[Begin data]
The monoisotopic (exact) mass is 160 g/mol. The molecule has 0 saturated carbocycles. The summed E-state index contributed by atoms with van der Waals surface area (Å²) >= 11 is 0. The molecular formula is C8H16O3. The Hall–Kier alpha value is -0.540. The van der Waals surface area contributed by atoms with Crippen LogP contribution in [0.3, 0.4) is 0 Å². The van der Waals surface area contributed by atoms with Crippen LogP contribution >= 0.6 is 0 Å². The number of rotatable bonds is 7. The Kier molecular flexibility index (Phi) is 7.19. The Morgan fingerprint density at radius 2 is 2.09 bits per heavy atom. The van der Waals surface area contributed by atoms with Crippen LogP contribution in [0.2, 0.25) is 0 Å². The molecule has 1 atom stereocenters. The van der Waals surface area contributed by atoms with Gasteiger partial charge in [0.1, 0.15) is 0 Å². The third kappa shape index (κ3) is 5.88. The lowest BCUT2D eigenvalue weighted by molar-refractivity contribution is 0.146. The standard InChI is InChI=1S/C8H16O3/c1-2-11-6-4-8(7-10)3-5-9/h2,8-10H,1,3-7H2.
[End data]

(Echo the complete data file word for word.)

The monoisotopic (exact) mass is 160 g/mol. The molecule has 0 saturated carbocycles. The summed E-state index contributed by atoms with van der Waals surface area (Å²) >= 11 is 0. The molecular formula is C8H16O3. The Hall–Kier alpha value is -0.540. The van der Waals surface area contributed by atoms with Crippen LogP contribution in [0.3, 0.4) is 0 Å². The van der Waals surface area contributed by atoms with Crippen LogP contribution >= 0.6 is 0 Å². The number of rotatable bonds is 7. The Kier molecular flexibility index (Phi) is 7.19. The Morgan fingerprint density at radius 2 is 2.09 bits per heavy atom. The van der Waals surface area contributed by atoms with Crippen LogP contribution in [0.2, 0.25) is 0 Å². The molecule has 1 atom stereocenters. The van der Waals surface area contributed by atoms with Gasteiger partial charge in [0.1, 0.15) is 0 Å². The third kappa shape index (κ3) is 5.88. The lowest BCUT2D eigenvalue weighted by molar-refractivity contribution is 0.146. The standard InChI is InChI=1S/C8H16O3/c1-2-11-6-4-8(7-10)3-5-9/h2,8-10H,1,3-7H2.